In Markov v Barrows 2020 NY Slip Op 31010(U) April 20, 2020 Supreme Court, New York County Docket Number: Index No. 158043/2019 decided by Judge Margaret A. Chan we see a well-written explanation of the tension between a departure from good practice (failing to name a party) and the requirement that the “but for” showing demonstrate that had the party been named, there would have been a good case against it.
“This action arises out of defendant Michael Barrows, Esq.’s representation of plaintiff Dmitry Markov d/b/a Dmitry Markov Coins & Medals in an underlying action, Markov v Spectrum Group Intern., Inc. (2015 NY Slip Op 30054[U] [Sup Ct, NY County 2015]). Plaintiff retained Barrows to pursue a claim against the seller of a Russian medal, known as a Russian Military Order (the Medal). Plaintiff alleged that at an auction on January 14, 2008, the seller misrepresented that the Medal was encrusted with diamonds, and in reliance thereon, plaintiff purchased the Medal. Plaintiff subsequently learned that the Medal was, in fact, not encrusted “with diamonds. ”
“In the instant matter, plaintiff alleges that Barrows was aware that Stacks was the proper defendant prior to filing the complaint in the underlying action but failed to timely add Stacks as a defendant and negligently relied on CPLR 1024 (NYSCEF # 16 – Complaint, ¶¶ 27-30, 62). Plaintiff also alleges that on December 27, 2013, he informed Barrows by email that Stacks was the proper defendant, but that Barrows failed to amend the complaint as of right, despite the opportunity to do so (id., ¶¶ 31-34). ”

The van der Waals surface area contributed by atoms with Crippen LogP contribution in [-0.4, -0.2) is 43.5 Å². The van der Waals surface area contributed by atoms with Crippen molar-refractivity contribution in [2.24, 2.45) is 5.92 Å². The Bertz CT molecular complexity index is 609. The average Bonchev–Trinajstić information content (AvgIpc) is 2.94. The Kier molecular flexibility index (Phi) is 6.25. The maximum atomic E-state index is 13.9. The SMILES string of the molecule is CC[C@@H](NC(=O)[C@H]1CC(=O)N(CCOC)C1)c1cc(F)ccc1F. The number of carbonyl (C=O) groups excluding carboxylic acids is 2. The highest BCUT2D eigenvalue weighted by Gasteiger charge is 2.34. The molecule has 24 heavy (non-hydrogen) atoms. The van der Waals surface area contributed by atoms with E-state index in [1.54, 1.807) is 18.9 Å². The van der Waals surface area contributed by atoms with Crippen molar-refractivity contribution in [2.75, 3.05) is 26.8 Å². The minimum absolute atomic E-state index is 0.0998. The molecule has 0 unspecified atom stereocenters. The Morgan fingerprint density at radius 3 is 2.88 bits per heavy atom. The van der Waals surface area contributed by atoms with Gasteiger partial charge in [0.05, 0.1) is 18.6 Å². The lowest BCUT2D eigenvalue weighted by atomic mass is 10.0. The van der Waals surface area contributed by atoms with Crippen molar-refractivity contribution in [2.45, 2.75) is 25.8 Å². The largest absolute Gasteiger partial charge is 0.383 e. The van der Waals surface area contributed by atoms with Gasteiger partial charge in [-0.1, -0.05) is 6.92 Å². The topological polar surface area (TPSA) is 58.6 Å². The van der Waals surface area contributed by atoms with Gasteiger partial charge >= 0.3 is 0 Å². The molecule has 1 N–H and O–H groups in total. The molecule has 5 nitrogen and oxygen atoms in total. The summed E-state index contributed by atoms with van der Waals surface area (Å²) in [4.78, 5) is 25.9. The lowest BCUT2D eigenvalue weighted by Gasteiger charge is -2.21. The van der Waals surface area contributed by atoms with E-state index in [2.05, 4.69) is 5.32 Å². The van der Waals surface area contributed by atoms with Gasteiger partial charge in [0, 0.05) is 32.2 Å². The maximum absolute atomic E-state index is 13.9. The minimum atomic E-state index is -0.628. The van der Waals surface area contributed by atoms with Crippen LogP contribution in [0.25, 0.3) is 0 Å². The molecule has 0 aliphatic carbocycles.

“Defendants’ second argument is on the sufficiency of the complaint.Defendants point out that while the gravamen of plaintiff’s complaint is tha tdefendants failed to timely name Stacks as a defendant in the underlying action,the complaint is devoid of any specific factual allegations that plaintiff would have been successful in the underlying action “but for” defendants’ negligence (Magassouba v Cascione, 178 AD3d 509, 509 [1st Dept 2019]; Salans LLP v VBH Properties SRL, 171 AD3d 460, 461 [1st Dept 2019]).
The complaint contains multiple paragraphs on Barrow’s failure to timely add Stacks as a defendant in the underlying action. The complaint’s only mention that could be framed as an allegation that plaintiff would have been successful but for Barrow’s negligence is that the fraud and misrepresentation claims were not dismissed in the order dated January 14, 2015. But even with a generous reading of that “allegation”, the success attributable to plaintiff is limited to only that dismissal motion (NYSCEF # 34 at 6). Absent a showing that “but for” the attorney’s conduct, plaintiff would have prevailed in the underlying matter, plaintiff’s cause of action for legal malpractice against defendant Barrows cannot be sustained.
Defendants urge this court to bar plaintiff from alleging that Barrows was aware that Stacks was the proper defendant prior to the expiration of the statute of limitations in the underlying case because of an admission made by plaintiff. This request is superfluous given the above finding dismissing the legal malpractice claim against Barrows. In any event, it would be denied because the admission was in plaintiff’s affidavit, which was prepared at the time Barrows was representing plaintiff (NYSCEF # 21). And the affidavit was contradicted by an email of December 27, 2013, in which plaintiff alerted Barrows to Stack as the proper defendant (NYSCEF # 32).”